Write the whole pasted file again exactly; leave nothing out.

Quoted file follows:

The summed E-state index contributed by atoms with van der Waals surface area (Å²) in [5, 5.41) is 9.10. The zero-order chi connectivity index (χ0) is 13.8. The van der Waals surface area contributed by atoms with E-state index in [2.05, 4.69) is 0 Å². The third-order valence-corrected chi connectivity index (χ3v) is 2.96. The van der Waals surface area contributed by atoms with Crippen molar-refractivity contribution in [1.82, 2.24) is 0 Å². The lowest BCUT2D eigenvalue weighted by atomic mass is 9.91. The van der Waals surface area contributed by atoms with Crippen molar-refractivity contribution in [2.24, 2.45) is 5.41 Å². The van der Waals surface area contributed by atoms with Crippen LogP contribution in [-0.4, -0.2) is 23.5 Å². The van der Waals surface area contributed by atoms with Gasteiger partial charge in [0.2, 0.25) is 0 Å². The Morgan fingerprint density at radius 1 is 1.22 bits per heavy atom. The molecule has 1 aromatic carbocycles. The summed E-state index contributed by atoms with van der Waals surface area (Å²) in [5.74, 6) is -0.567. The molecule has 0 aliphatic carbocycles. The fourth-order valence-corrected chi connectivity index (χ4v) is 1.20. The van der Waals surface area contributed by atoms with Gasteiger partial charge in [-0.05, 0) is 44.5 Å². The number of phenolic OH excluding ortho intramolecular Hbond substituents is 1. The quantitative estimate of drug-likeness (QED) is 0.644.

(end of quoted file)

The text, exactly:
The summed E-state index contributed by atoms with van der Waals surface area (Å²) in [5, 5.41) is 9.10. The zero-order chi connectivity index (χ0) is 13.8. The van der Waals surface area contributed by atoms with E-state index in [2.05, 4.69) is 0 Å². The third-order valence-corrected chi connectivity index (χ3v) is 2.96. The van der Waals surface area contributed by atoms with Crippen molar-refractivity contribution in [1.82, 2.24) is 0 Å². The lowest BCUT2D eigenvalue weighted by atomic mass is 9.91. The van der Waals surface area contributed by atoms with Crippen molar-refractivity contribution in [2.24, 2.45) is 5.41 Å². The van der Waals surface area contributed by atoms with Crippen LogP contribution in [-0.4, -0.2) is 23.5 Å². The van der Waals surface area contributed by atoms with Gasteiger partial charge in [0.2, 0.25) is 0 Å². The Morgan fingerprint density at radius 1 is 1.22 bits per heavy atom. The molecule has 1 aromatic carbocycles. The summed E-state index contributed by atoms with van der Waals surface area (Å²) in [5.74, 6) is -0.567. The molecule has 0 aliphatic carbocycles. The fourth-order valence-corrected chi connectivity index (χ4v) is 1.20. The van der Waals surface area contributed by atoms with Gasteiger partial charge in [-0.05, 0) is 44.5 Å². The number of phenolic OH excluding ortho intramolecular Hbond substituents is 1. The quantitative estimate of drug-likeness (QED) is 0.644.